800 Students Sign Poll

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800 Students Sign Poll


William and Mary students sign an opinion poll concerning integration.


800 Students Sign Poll

Approximately 800 students signed a statement of interest concerning the College's admissions policy which has been circulating around campus for about a week. In signing, the students expressed the opinion that the College should never consider the race, color or creed of an individual in its admission policy.

Initiated by Val Simms, Jerry Van Vocrhis and Bill Thatch, the signatures, along with cover statement, were presented to President Paschall this morning.

The completed opinion poll was forwarded to the President under a statement reading as follows: "We, the undersigned, believe that admission to the College of William and Mary should be granted solely on the basis of academic excellence and personal character with no regard to the race, color or creed of the applicant."

According to Thatch, the poll reached about 1800 students. "Those who declined to sign gave as their principal reason that they felt it would do no real good," Thatch commented. The statement of interest failed to reach the rest of the College community because the initiators did not have sufficient time to organize. The cover statement, enlarging upon the purpose, intent and method of the circular, was written by Bonnie Barr, Val Simms and Jerry Van Vocrhis. It was written in order to insure that the communication be received in the proper perspective.

On Integration

Today a list of approximately 8oo student signatures was forwarded to the President of the College appearing under the following statement of belief:”...that admission to the College of William and Mary should be granted solely on the basis of academic excellence and personal character with no regard to the race, color, or creed of the applicant.” The signatures were obtained as an opinion poll to show the willingness of the signees to accept any student, anytime, on the basis of his good character and mind. (See story page 1)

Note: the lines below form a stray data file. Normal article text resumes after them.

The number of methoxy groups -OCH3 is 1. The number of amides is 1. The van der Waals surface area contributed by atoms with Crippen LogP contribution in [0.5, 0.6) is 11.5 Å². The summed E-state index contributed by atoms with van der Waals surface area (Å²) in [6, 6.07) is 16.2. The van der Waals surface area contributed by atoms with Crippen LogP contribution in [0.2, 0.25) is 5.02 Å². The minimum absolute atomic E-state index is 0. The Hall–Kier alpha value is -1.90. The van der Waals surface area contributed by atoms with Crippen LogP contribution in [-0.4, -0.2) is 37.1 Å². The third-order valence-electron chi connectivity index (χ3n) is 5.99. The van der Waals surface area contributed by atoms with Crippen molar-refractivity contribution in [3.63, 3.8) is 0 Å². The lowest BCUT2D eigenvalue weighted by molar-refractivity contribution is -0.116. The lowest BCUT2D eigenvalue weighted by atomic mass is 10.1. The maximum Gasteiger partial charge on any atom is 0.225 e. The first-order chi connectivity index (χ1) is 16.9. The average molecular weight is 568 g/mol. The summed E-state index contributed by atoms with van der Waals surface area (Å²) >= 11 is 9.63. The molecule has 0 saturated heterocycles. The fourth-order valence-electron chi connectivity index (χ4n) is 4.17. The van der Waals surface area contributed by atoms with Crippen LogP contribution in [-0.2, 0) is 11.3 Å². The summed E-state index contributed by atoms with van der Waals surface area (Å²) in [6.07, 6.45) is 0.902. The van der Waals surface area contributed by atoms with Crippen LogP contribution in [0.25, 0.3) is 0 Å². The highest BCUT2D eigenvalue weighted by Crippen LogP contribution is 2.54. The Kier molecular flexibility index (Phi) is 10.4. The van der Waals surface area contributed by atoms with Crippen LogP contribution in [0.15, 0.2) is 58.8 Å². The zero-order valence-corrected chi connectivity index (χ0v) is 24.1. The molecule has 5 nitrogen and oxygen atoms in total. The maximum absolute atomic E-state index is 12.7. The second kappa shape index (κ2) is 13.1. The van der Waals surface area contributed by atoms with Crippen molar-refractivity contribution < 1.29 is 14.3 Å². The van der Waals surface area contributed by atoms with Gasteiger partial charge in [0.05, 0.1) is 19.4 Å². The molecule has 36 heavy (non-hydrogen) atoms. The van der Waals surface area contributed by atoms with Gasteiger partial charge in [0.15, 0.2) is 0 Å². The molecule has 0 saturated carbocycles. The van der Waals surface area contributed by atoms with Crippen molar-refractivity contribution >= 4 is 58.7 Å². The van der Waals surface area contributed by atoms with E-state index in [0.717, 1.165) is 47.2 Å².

This, in contrast to the tragedy of Oxford, the circus at Greenwood, and the debacle in Birmingham, speaks highly of William and Mary students. Other happenings related to students in Williamsburg have demonstrated a similarly responsible and rational approach to the matter of race relations.

Thus, we feel that students here have stayed within the canons of good taste, honesty and fairness. Aside from most students there seem, however, to be two lines of thought existing on the matter of how to prepare for integration— which, in years to come, will inevitably be a common fact at all institutions of higher learning. One way is characterized by a lack of classroom and other discussion on the matter, with the words negro, colored, and black becoming taboo to a certain extent. The other way is to promote classroom lectures, sensible discussion and study of the matter. We would posit that the second is far superior to the first, and that administrators and faculty members here tend to, in most circumstances, favor the first method. This, we hope, will shift.

It deserves to be re-emphasized that the opinion poll, or this editorial, is not intended as criticism of the admissions policy of the College; we have no indications whatsoever that any race discrimination has been practiced. That which we would criticize is the method of preparing for integration.

The Flat Hat takes this opportunity to express its acceptance of any student without regard to race, color, or creed simply on the basis of his good character and good mind.


Swem Special Collections


May 10, 1963
William and Mary Flat Hat Volume 52, Number 27


William and Mary Flat Hat


May 10, 1963


Hannah Freeman, metadata and transcription




Swem Special Collections, “800 Students Sign Poll,” The Lemon Project, accessed July 4, 2020, https://lemonlab.wm.edu/items/show/155.

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